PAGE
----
We can be a fickle bunch when it comes to what is considered ‘cool’. Scotland’s own Harris Tweed is a prime example of this. It’s probably fair to say that until recently the traditional hand woven fabric was considered to be more ‘Miss Marple’ than ‘must have’. However, the last few years have seen it undergo a distinct revival, and it is now very much back en vogue.
One of the key factors to this success has been diversification, and the car industry is constantly looking to do the same.
Jaguar is also a brand which has gone through periods of varying image. During the 60’s and 70’s it was undeniably cool thanks to the success and desirability of the E Type and mk2. Less so in the 80’s and 90’s when their cars were more often perceived as a bit ‘pipe and slippers’ – with the exception of Edward Woodward aka The Equalizer of course, in his black XJ6! Quality and financial issues didn’t help their cause either. However, the last decade or so has seen Jaguar turn things around in a big way, both with the quality of their products, and the resultant sales. The second generation XK, XF, new XJ, F Type, XE and now the F-Pace – it’s an impressive résumé and Jaguar are undoubtedly back on form, possibly the best they’ve ever been?
The F-Pace SUV is a departure from Jaguars usual market place but it shouldn’t come as a surprise. Back in 2002, Porsche caused a bit of a stir when they launched the Cayenne, enthusiasts up in arms at the thought of one of the most established sports car marques moving to the dark side and making an SUV. Now though, it is accepted that sales from this increasing segment, allows manufacturers to bank roll the stuff folk like us are really interested in. Therefore it’s not surprising that others want a share and Bentley, Maserati and Jaguar have all recently joined the bandwagon.
Is there a better looking SUV than the F-Pace? I don’t think so (and the Bentayga certainly isn’t a contender for that accolade). Ian Callum has produced another cracking design. It’s hard not to be impressed by the looks, especially considering the F-Pace’s sizable dimensions, yet it still looks distinctively Jaguar. The black on black gangsta spec of the R-Sport spec test car might not be to everyone’s taste (I’d give the black wheels a miss) but it’s an imposing looking thing and I had nothing but positive comments on its appearance.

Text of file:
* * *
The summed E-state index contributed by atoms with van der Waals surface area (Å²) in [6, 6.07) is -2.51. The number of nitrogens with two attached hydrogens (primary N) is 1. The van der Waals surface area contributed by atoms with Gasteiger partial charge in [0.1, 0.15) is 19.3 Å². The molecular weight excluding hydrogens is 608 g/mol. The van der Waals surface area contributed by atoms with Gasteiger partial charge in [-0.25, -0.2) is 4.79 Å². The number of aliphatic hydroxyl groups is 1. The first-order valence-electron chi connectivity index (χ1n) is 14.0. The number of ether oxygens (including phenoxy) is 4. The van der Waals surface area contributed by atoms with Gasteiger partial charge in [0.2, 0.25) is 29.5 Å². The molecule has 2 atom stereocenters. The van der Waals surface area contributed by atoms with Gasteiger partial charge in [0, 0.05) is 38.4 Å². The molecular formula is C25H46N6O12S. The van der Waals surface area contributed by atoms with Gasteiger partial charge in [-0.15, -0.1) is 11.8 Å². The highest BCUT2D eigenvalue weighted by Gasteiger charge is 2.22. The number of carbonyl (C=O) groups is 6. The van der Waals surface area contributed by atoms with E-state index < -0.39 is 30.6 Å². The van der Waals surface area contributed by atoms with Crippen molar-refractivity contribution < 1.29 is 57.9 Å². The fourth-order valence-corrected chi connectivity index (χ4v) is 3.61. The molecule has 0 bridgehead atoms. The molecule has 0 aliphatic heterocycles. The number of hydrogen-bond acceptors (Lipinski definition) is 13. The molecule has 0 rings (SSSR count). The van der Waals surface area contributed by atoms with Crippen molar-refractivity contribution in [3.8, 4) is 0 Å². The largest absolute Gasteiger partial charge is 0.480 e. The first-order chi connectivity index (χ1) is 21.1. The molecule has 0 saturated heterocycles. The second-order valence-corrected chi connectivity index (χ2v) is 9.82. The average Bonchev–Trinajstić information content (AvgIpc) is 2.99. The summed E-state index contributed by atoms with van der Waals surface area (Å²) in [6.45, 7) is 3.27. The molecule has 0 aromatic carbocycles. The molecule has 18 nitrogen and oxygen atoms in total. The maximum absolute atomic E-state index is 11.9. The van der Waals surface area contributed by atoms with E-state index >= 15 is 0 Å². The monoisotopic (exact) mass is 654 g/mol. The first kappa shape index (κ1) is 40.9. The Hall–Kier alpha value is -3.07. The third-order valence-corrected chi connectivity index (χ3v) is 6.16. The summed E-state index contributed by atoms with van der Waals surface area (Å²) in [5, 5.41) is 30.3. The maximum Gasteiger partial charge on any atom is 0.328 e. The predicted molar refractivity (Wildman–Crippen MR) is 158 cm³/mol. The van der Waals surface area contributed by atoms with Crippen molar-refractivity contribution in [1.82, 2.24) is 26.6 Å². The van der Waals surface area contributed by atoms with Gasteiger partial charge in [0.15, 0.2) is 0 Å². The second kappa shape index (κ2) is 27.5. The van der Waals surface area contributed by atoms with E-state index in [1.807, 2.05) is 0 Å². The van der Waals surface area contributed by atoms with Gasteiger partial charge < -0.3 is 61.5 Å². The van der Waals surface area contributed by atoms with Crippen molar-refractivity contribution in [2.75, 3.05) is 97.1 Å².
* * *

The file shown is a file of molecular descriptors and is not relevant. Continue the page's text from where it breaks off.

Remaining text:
Inside, it’s business as usual if you’re familiar with the XE or XF, with a lot of shared switchgear and a simple, modern design. The infotainment system works well and is much improved over the previous generation with decent smart phone integration. There are a couple of negatives although. The window switches are placed too high and are awkward to use and some of the materials feel a little cheap and not quite up to expectations of a premium brand. As well as looking good, the interior is also practical, with plenty of interior storage, decent size door pockets, rear USB sockets & power points. The boot is a great size too with lashing points, hidden storage compartments etc. although the rear seats don’t fold completely flat and there isn’t an option for a third row of seats.
One of the best attributes is the driving position, you sit low and it feels much more like a saloon car rather than a typical lofty 4×4, which makes it feel much more of an involving drive. It’s spacious too with a decent amount of room front and rear, despite the sporty lines. The rear seats are a tad firm and overall it’s not quite as roomy as the Ford Edge we recently had on test.
The F-Pace also shares its platform and some suspension components with its siblings, which is no bad thing and it is reflected in how it drives. On a spirted hoon along a twisty B road with Dynamic mode engaged and the gearbox in Sport mode, it was way more fun than a 2.0 litre diesel SUV really should be. I was genuinely surprised as to how fun and effective it was at making progress. It almost felt like a hot hatch on steroids. In short, Jag have nailed the handling. The steering is well weighted, turn in, balance and grip are all excellent and although four wheel drive, power is predominately sent to the rear unless required when it is redirected to front.
There are a few grumbles though. The low speed ride can feel a bit fidgety and not as cossetting as you might expect from a Jaguar. That may be due in part to the optional 20 inch wheels, and it does improve with speed but overall it drives extremely well, especially for an SUV.
The least successful element of the car is the engine. A two litre, four cylinder, 180 bhp diesel, one of three options, the other two both being three litre V6’s (a diesel and a supercharged petrol). While there’s nothing inherently wrong with the two litre unit, it just feels lacking and has to be worked harder, and is more intrusive than ideal which seems a bit out of character. One of the larger engines would be much more in keeping with the car, but no doubt the two litre will be the main seller.
There are no issues with the gearbox, which is the ubiquitous ZF eight speed unit. Shifts are fast and smooth, occasionally it gets caught out and has to drop one gear more than you’d expect, but I suspect that is due to the smaller engine’s torque and an ECU programmed for economy resulting in some premature upshifts.
General refinement levels were also a wee bit lower than I expected, with more road/tyre noise than an equivalent saloon – this was apparent when I got back into my XF daily (3.0 V6 diesel) which felt noticeably more refined and hushed. That said, I really liked the F-Pace, as well as being practical, and spacious, it looks fantastic, and is great fun to drive, which isn’t something you can say about many SUV’s. Looks like Jaguar’s winning run continues…
PRICE: £41,210 (as tested £45,980)
ENGINE: 2.0 litre, 4 cylinder, diesel
POWER: 178 bhp
TORQUE: 318 lb ft
PERFORMANCE: Top speed 129 mph, 0-62 mph 8.2 secs
CONSUMPTION: 53.3 mpg (official combined)
CO2: 139 g/km